Patriots

Patriots keep Hollister, part ways with Bolden and Carr in cut to 53 players

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Patriots keep Hollister, part ways with Bolden and Carr in cut to 53 players

FOXBORO -- The Patriots have a long history of holding onto undrafted players and turning them into contributors. This year, they decided to take four onto their initial 53-man roster. 

Tight end Jacob Hollister, offensive lineman Cole Croston, linebacker Harvey Langi and defensive lineman Adam Butler all remained on Bill Belichick's active roster after cuts were made Saturday. They join the likes of Malcolm Butler, David Andrews and Jonathan Jones as the three most recent examples of undrafted players winning roster spots following impressive rookie camps. 

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Notable names who did not make the cut were running back Brandon Bolden, tight end James O'Shaughnessy, defensive end Geneo Grissom, running back DJ Foster, receiver Devin Lucien, defensive lineman Darius Kilgo, guard Jamil Douglas, center James Ferentz, fullback Glenn Gronkowski, defensive lineman Woodrow Hamilton, offensive lineman Ted Karras, receivers KJ Maye and Tony Washington, and linebackers Trevor Bates and Jonathan Freeny. Rookie offensive lineman Conor McDermott, taken in the sixth round out of UCLA, was also waived.

A number of undrafted rookies were also released, including receivers Austin Carr and Cody Hollister (Jacob's twin brother), corners Kenny Moore and DJ Killings, safeties David Jones, Demarius Travis and Jason Thompson, corner/punt-returner Will Likely, defenisve lineman Josh Augusta, running back LeShun Daniels, linebacker Brooks Ellis, tight end Sam Cotton, defensive ends Mikey Bart and Nick Usher, and offensive linemen Max Rich and Jason King.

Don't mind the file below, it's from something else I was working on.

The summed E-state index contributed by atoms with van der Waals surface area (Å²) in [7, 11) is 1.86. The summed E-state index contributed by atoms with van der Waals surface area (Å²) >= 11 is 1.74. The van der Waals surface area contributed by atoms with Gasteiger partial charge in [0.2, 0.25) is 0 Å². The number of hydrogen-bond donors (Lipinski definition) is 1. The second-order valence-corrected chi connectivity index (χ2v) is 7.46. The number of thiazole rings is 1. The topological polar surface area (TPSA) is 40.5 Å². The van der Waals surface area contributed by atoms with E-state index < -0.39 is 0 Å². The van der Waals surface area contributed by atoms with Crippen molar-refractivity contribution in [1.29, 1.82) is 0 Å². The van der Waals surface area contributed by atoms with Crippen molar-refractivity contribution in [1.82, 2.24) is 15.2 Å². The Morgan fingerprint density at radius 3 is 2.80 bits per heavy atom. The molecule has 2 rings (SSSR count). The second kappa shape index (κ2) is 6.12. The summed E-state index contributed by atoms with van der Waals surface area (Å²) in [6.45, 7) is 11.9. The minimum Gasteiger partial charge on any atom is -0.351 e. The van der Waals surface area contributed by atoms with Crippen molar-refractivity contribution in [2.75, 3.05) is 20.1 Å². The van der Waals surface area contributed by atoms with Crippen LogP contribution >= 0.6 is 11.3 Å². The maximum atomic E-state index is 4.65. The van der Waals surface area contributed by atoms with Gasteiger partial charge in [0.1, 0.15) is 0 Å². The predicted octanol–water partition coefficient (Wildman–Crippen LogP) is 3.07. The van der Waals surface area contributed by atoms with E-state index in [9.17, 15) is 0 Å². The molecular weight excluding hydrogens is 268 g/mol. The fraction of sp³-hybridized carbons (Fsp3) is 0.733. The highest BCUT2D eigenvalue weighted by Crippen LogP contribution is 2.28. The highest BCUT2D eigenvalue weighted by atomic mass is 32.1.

Undrafted rookie offensive lineman Andrew Jelks and defensive end Keionta Davis landed on the non-football injury list. Patriots third-round draft pick Antonio Garcia was placed on the reserve/non-football illness list.

Julian Edelman, Cyrus Jones and Derek Rivers all landed on season-ending injured reserve. 

The Patriots made a handful of trades this week -- including three on Saturday -- leading receiver Phillip Dorsett, linebacker Marquis Flowers, defensive end Cassius Marsh and corner Johnson Bademosi to land spots on the roster. 

More WR trouble for Patriots: Dorsett helped off field at practice

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More WR trouble for Patriots: Dorsett helped off field at practice

The Patriots already-thin wide receiver group appeared to take another hit Tuesday when Phillip Dorsett had to be helped off the field during an 11-on-11 period at practice. 

Dorsett went down late in the practice following an 11-on-11 rep when he ran a route over the middle of the field. After hitting the turf -- I didn't see if he was hit or if he went down on his own -- a defensive player immediately called for help. Dorsett was eventually helped off the field by two staffers and made his way directly to the blue medical tent parked on the back of the practice fields. When he emerged, he got a hug from team chaplain/character coach Jack Easterby. Nick Caserio later came by to give Dorsett a pat on the back. After a few moments, Dorsett put his helmet back on and caught passes from an equipment assistant. He did not leave the field until the session was finished, walking off on his own. 

He gave a thumbs up as he made his way down the stairs toward the stadium and got into a cart that took him into the tunnel. Moments later, Dorsett was back on the field, spending time in the friends and family area before going back down the stairs to the stadium a second time.  

The Patriots - who've been without Kenny Britt, parted ways with Malcolm Mitchell and Jordan Matthews and been without Cordarrelle Patterson and Matthew Slater in portions of camp -- can ill afford to lose another wideout. Dorsett had a strong start to camp, which Tom Brady noted following Tuesday's work, and looked like the No. 2 receiver behind Chris Hogan for the first month of the season with Julian Edelman out the first four games serving a PED suspension.